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Re: [tor-talk] How does Tor help abuse victims?

On 10/06/2014 03:12 PM, grarpamp wrote:
> On Thu, Oct 2, 2014 at 3:39 PM, z9wahqvh <z9wahqvh@xxxxxxxxx> wrote:
>>> On 2014-10-01 13:20, Sebastian G. <bastik.tor> wrote:
>> the abuser ... he/she (mostly he)
> Abuse knows no such boundaries, only statistics.
>> The people I work with are writing about Tor, and so far, the negatives
>> keep far outweighing the positives, meaning that the ultimate analysis is
>> likely to draw negative conclusions.
> That's because that's what they've grown and wish to see and report,
> particularly in the news for ratings, and in negative politics.
> Tor and the like are merely tools. As with statistics, sometimes
> and with some subjects, you will be hard pressed to find the
> alternative evidence you seek... daylight carries risk to good as
> well. Yet if you can imagine it, it's there. Blue pill, red pill...
> free your mind... whole new worlds of usage will open up. That's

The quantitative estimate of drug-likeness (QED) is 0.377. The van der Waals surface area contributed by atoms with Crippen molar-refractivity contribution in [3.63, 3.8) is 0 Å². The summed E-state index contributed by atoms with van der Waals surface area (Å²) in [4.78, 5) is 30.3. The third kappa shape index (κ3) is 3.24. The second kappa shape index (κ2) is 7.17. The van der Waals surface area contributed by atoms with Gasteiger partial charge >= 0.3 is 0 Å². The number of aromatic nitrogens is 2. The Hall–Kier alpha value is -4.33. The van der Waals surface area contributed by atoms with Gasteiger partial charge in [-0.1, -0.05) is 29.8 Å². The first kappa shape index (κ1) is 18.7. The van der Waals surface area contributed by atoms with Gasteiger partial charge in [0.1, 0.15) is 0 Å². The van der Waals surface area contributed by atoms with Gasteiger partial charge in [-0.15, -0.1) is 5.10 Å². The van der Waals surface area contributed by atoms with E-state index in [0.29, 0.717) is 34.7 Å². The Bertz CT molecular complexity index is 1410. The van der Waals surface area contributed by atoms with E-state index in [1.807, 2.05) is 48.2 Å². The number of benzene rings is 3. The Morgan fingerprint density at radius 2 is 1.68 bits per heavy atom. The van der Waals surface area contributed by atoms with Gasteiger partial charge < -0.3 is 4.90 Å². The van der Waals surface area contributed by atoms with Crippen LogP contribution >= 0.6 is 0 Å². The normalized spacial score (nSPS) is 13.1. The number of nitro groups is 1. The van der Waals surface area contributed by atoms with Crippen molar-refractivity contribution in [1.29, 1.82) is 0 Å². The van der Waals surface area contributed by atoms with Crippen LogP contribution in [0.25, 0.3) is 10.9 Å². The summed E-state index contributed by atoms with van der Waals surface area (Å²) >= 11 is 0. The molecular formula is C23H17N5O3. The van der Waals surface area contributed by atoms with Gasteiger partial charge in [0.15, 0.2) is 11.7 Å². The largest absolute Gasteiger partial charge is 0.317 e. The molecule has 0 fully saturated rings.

> where the oppurtunity for unique ratings worthy analysis, reporting,
> and policy making resides.

Tor is barely ten years old. Uptake has been most rapid, for obvious
reasons, among ideologues and those who need privacy. And there's no
question at some of them need privacy in order to enable and/or hide
various sorts of illegitimate (i.e., non-defensive) aggression.

But the point isn't to debate the merits of various uses. As more and
more people use Tor, the user population will more and more look like
the overall population. The current situation is clearly just a
temporary phase. But it's a vulnerable phase, because adversaries are
misusing the evidence as FUD, seeking to limit Tor's growth.
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